That’s a learned response. What’s the point in arguing with someone who looks down on you?
And yet it’s said we have an inferiority complex.
We’ve watched a Hall of Fame coach walk away after coaching the team to its best record in a decade and go on to win 5 national championships.
I’ve listened as a friend asked when we’d get fed up with our basketball coach failing to deliver another national title. He’s in the Hall of Fame. He’s taken our school to 19 consecutive tournaments, seven Final Fours and a national championship. Apparently that’s not enough.
We’ve listened to announcers refer to the Spartans as “Michigan” at least once in every single game the Spartans have played.
We watched as our football coach went to a full-day on-air tour of ESPN and had his name mispronounced while answering repeated questions about our rival’s new coach. Mark Dantonio – or Mark D’Antonio if you asked the Wall Street Journal – would lead the Spartans to the Big 10 title and the College Football Playoff, but all the network wanted to talk about was Jim Harbaugh.
We’ve seen the coach named as “Mike” Dantonio on the cover of Sports Illustrated after he’d led the team to the College Football Playoff.
We’ve seen Tom Izzo’s name listed as “Tim” on a headline announcing he’d been elected to the Hall of Fame.
We’ve seen Denzel Valentine credited as “Denzel Washington” on an AP tweet announcing he was their national player of the year.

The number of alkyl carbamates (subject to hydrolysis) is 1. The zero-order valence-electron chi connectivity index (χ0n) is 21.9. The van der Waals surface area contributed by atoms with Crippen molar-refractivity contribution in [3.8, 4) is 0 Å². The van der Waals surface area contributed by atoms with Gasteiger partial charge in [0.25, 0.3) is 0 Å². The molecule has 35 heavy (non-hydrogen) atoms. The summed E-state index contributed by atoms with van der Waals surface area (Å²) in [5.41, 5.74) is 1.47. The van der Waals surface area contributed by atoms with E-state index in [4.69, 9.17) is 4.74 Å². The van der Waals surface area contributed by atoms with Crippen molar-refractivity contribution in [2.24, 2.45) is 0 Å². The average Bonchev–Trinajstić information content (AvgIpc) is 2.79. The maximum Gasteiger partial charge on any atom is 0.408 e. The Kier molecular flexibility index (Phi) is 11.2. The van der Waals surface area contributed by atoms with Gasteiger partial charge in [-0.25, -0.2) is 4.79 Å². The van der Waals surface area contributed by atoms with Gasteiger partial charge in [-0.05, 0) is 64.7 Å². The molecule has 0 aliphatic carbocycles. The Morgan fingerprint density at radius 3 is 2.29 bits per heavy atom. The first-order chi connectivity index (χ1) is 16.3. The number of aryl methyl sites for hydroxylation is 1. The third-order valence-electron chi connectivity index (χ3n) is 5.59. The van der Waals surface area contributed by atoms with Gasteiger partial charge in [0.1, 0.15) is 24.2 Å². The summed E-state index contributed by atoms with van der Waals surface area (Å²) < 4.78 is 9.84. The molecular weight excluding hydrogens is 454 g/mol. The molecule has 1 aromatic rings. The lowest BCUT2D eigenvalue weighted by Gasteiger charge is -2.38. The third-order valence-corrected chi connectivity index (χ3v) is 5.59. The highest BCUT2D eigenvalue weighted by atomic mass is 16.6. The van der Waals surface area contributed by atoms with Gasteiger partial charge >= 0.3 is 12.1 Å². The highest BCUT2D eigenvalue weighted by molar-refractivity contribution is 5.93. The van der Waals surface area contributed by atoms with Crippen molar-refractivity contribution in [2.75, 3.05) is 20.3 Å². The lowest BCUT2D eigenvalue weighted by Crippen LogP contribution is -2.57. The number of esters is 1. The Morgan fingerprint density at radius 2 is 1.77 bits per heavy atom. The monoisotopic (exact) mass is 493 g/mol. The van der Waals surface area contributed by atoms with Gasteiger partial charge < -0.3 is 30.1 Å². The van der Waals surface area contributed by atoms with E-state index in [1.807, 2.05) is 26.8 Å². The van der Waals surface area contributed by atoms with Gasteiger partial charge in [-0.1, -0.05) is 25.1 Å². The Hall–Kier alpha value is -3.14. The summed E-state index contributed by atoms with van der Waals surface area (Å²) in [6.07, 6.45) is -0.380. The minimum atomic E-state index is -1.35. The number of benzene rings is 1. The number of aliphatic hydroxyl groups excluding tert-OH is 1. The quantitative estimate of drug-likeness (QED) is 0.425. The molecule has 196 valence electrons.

We’ve watched as our school won ESPN’s college football play of the year, and had it presented to Mark Dantonio…and the Michigan fan whose stunned reaction was immortalized shortly after the play took place.
And yet we have an inferiority complex.
It has become somewhat common for Michigan State fans to post “Still a Spartan” on Facebook after losses. I don’t know why. It’s as though there’s some belief that after a tough loss we’re going to abandon our school, and we need to announce that we’re going to remain loyal. As though now that we’ve approached the mountaintop we can’t handle a little bit of adversity.
We’ve lived through Bobby Williams.
We’ve lived through John L. Smith.
We’ve had to hear about Spartan Bob for 15 years.
We’ll survive 38-0.
We’ll survive Middle Tennessee State.
We will survive if we go from the College Football Playoff to missing a bowl game.
But the thing is, I don’t hate Michigan as much as other Michigan State fans. Maybe it’s because I started out as a Michigan fan. Maybe it’s because I want to see teams from our state succeed. Maybe it’s because I don’t want to be the sort of person who roots against a given team. I make an exception for pretty much any team from Ohio (hey, if you chant “Detroit’s bankrupt” when your team is losing to the Tigers, I want a lifetime of misery for your fanbase), but generally speaking, it strikes me as small. Or maybe it’s because I have friends who are Michigan fans and I don’t want them to think I’m being petty.
Maybe I should want Michigan to lose.
Recently, I went to McDonald’s, who’s running a promotion where their cups have various Michigan slogans or references on them. My cup read The Big House. I sent a pic of the cup to a fellow Spartan who knows of my lack of disdain for the Wolverines. His response? “I thought you rooted for UM.”
I can’t win.
I don’t hate Michigan with every fiber of my being, and that’s not good enough for some people. And I didn’t start out as a Spartan fan, so that’s not good enough for others.
But I’m still a Spartan, and I’ll always be one. That’s good enough for me.